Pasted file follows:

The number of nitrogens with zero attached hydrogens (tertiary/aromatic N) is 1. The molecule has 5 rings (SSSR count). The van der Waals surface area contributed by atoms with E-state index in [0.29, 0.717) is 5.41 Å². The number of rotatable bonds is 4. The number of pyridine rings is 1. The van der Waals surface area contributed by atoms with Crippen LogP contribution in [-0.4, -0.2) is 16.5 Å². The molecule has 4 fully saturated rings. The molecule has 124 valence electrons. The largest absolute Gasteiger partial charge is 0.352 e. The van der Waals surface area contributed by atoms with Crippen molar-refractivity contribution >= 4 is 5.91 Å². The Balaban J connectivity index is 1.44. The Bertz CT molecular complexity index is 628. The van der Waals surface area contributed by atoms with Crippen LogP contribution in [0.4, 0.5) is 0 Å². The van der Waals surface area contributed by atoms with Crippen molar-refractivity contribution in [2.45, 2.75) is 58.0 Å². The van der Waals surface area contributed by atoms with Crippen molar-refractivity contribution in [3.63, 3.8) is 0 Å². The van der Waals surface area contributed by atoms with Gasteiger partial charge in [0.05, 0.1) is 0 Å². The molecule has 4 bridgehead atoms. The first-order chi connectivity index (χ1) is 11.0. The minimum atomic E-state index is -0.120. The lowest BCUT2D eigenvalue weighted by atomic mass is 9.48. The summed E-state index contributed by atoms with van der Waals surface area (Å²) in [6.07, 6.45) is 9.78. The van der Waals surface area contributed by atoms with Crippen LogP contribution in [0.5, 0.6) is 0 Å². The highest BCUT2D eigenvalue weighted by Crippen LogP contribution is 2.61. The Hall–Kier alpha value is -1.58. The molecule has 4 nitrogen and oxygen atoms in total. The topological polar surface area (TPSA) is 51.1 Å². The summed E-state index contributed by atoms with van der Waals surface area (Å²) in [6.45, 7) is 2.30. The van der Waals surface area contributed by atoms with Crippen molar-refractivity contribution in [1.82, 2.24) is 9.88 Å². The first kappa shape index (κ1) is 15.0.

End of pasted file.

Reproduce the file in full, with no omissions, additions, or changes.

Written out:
The number of nitrogens with zero attached hydrogens (tertiary/aromatic N) is 1. The molecule has 5 rings (SSSR count). The van der Waals surface area contributed by atoms with E-state index in [0.29, 0.717) is 5.41 Å². The number of rotatable bonds is 4. The number of pyridine rings is 1. The van der Waals surface area contributed by atoms with Crippen LogP contribution in [-0.4, -0.2) is 16.5 Å². The molecule has 4 fully saturated rings. The molecule has 124 valence electrons. The largest absolute Gasteiger partial charge is 0.352 e. The van der Waals surface area contributed by atoms with Crippen molar-refractivity contribution >= 4 is 5.91 Å². The Balaban J connectivity index is 1.44. The Bertz CT molecular complexity index is 628. The van der Waals surface area contributed by atoms with Crippen LogP contribution in [0.4, 0.5) is 0 Å². The van der Waals surface area contributed by atoms with Crippen molar-refractivity contribution in [2.45, 2.75) is 58.0 Å². The van der Waals surface area contributed by atoms with Crippen molar-refractivity contribution in [3.63, 3.8) is 0 Å². The van der Waals surface area contributed by atoms with Gasteiger partial charge in [0.05, 0.1) is 0 Å². The molecule has 4 bridgehead atoms. The first-order chi connectivity index (χ1) is 11.0. The minimum atomic E-state index is -0.120. The lowest BCUT2D eigenvalue weighted by atomic mass is 9.48. The summed E-state index contributed by atoms with van der Waals surface area (Å²) in [6.07, 6.45) is 9.78. The van der Waals surface area contributed by atoms with Crippen LogP contribution in [0.5, 0.6) is 0 Å². The highest BCUT2D eigenvalue weighted by Crippen LogP contribution is 2.61. The Hall–Kier alpha value is -1.58. The molecule has 4 nitrogen and oxygen atoms in total. The topological polar surface area (TPSA) is 51.1 Å². The summed E-state index contributed by atoms with van der Waals surface area (Å²) in [6.45, 7) is 2.30. The van der Waals surface area contributed by atoms with Crippen molar-refractivity contribution in [1.82, 2.24) is 9.88 Å². The first kappa shape index (κ1) is 15.0.